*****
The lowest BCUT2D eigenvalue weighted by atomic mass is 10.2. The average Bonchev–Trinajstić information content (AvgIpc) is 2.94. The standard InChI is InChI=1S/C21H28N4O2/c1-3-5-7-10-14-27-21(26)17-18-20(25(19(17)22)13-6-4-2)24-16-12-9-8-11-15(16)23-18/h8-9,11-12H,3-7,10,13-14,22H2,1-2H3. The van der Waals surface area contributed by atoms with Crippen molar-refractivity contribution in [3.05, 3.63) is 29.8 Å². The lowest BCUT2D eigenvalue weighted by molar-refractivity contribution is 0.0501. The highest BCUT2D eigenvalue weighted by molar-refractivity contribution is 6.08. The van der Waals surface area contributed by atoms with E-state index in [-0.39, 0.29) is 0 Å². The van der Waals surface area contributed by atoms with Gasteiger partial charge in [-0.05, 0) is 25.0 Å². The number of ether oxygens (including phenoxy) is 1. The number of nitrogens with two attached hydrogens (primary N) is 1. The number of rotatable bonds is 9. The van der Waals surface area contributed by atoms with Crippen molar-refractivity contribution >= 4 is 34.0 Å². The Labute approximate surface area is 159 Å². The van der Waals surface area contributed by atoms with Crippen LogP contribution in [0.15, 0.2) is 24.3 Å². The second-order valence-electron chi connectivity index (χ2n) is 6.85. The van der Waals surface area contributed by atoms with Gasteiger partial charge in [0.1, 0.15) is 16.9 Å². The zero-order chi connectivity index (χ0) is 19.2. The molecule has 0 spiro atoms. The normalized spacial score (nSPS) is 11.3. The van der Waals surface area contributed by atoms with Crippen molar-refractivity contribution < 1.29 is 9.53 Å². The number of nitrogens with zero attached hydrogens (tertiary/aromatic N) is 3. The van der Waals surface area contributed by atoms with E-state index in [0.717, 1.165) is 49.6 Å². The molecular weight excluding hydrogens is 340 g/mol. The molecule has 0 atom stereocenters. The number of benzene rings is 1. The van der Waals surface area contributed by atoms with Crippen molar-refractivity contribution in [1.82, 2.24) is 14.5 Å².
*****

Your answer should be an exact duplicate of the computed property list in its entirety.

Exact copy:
The lowest BCUT2D eigenvalue weighted by atomic mass is 10.2. The average Bonchev–Trinajstić information content (AvgIpc) is 2.94. The standard InChI is InChI=1S/C21H28N4O2/c1-3-5-7-10-14-27-21(26)17-18-20(25(19(17)22)13-6-4-2)24-16-12-9-8-11-15(16)23-18/h8-9,11-12H,3-7,10,13-14,22H2,1-2H3. The van der Waals surface area contributed by atoms with Crippen molar-refractivity contribution in [3.05, 3.63) is 29.8 Å². The lowest BCUT2D eigenvalue weighted by molar-refractivity contribution is 0.0501. The highest BCUT2D eigenvalue weighted by molar-refractivity contribution is 6.08. The van der Waals surface area contributed by atoms with E-state index in [-0.39, 0.29) is 0 Å². The van der Waals surface area contributed by atoms with Gasteiger partial charge in [-0.05, 0) is 25.0 Å². The number of ether oxygens (including phenoxy) is 1. The number of nitrogens with two attached hydrogens (primary N) is 1. The number of rotatable bonds is 9. The van der Waals surface area contributed by atoms with Crippen molar-refractivity contribution >= 4 is 34.0 Å². The Labute approximate surface area is 159 Å². The van der Waals surface area contributed by atoms with Crippen LogP contribution in [0.15, 0.2) is 24.3 Å². The second-order valence-electron chi connectivity index (χ2n) is 6.85. The van der Waals surface area contributed by atoms with Gasteiger partial charge in [0.1, 0.15) is 16.9 Å². The zero-order chi connectivity index (χ0) is 19.2. The molecule has 0 spiro atoms. The normalized spacial score (nSPS) is 11.3. The van der Waals surface area contributed by atoms with Crippen molar-refractivity contribution < 1.29 is 9.53 Å². The number of nitrogens with zero attached hydrogens (tertiary/aromatic N) is 3. The van der Waals surface area contributed by atoms with E-state index in [0.717, 1.165) is 49.6 Å². The molecular weight excluding hydrogens is 340 g/mol. The molecule has 0 atom stereocenters. The number of benzene rings is 1. The van der Waals surface area contributed by atoms with Crippen molar-refractivity contribution in [1.82, 2.24) is 14.5 Å².